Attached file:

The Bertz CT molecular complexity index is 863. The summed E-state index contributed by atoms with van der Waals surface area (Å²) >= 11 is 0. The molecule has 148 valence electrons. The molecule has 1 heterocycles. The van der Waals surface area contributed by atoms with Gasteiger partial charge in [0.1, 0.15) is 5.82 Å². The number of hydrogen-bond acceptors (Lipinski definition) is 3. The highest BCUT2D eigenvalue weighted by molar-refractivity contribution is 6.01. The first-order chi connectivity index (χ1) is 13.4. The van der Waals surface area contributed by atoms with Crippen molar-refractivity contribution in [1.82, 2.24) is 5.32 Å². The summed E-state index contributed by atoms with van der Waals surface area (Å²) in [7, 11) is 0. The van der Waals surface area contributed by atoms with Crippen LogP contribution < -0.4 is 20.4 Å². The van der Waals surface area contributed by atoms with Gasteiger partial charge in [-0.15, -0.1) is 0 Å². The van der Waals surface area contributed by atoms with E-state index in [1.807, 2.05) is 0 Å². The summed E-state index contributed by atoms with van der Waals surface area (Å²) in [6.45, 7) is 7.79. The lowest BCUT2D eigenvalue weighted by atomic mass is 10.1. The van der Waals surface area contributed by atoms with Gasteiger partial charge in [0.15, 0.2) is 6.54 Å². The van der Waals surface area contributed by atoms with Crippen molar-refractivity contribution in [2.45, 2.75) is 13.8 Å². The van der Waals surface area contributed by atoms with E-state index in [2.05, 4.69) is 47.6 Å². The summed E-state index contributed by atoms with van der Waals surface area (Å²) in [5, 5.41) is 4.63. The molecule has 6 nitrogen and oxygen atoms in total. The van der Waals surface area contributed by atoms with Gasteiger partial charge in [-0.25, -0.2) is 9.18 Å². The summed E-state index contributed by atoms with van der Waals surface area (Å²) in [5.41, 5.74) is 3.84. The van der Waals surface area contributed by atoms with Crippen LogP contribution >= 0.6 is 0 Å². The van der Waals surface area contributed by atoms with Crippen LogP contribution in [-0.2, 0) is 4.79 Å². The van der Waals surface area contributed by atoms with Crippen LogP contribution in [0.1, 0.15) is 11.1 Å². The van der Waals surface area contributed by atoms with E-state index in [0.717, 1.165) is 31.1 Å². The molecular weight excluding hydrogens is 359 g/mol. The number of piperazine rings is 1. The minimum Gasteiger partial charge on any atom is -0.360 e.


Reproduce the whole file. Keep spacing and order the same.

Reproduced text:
The Bertz CT molecular complexity index is 863. The summed E-state index contributed by atoms with van der Waals surface area (Å²) >= 11 is 0. The molecule has 148 valence electrons. The molecule has 1 heterocycles. The van der Waals surface area contributed by atoms with Gasteiger partial charge in [0.1, 0.15) is 5.82 Å². The number of hydrogen-bond acceptors (Lipinski definition) is 3. The highest BCUT2D eigenvalue weighted by molar-refractivity contribution is 6.01. The first-order chi connectivity index (χ1) is 13.4. The van der Waals surface area contributed by atoms with Crippen molar-refractivity contribution in [1.82, 2.24) is 5.32 Å². The summed E-state index contributed by atoms with van der Waals surface area (Å²) in [7, 11) is 0. The van der Waals surface area contributed by atoms with Crippen LogP contribution < -0.4 is 20.4 Å². The van der Waals surface area contributed by atoms with Gasteiger partial charge in [-0.15, -0.1) is 0 Å². The van der Waals surface area contributed by atoms with E-state index in [1.807, 2.05) is 0 Å². The summed E-state index contributed by atoms with van der Waals surface area (Å²) in [6.45, 7) is 7.79. The lowest BCUT2D eigenvalue weighted by atomic mass is 10.1. The van der Waals surface area contributed by atoms with Gasteiger partial charge in [0.15, 0.2) is 6.54 Å². The van der Waals surface area contributed by atoms with Crippen molar-refractivity contribution in [2.45, 2.75) is 13.8 Å². The van der Waals surface area contributed by atoms with E-state index in [2.05, 4.69) is 47.6 Å². The summed E-state index contributed by atoms with van der Waals surface area (Å²) in [5, 5.41) is 4.63. The molecule has 6 nitrogen and oxygen atoms in total. The van der Waals surface area contributed by atoms with Gasteiger partial charge in [-0.25, -0.2) is 9.18 Å². The summed E-state index contributed by atoms with van der Waals surface area (Å²) in [5.41, 5.74) is 3.84. The van der Waals surface area contributed by atoms with Crippen LogP contribution >= 0.6 is 0 Å². The van der Waals surface area contributed by atoms with Crippen LogP contribution in [-0.2, 0) is 4.79 Å². The van der Waals surface area contributed by atoms with Crippen LogP contribution in [0.1, 0.15) is 11.1 Å². The van der Waals surface area contributed by atoms with E-state index in [0.717, 1.165) is 31.1 Å². The molecular weight excluding hydrogens is 359 g/mol. The number of piperazine rings is 1. The minimum Gasteiger partial charge on any atom is -0.360 e.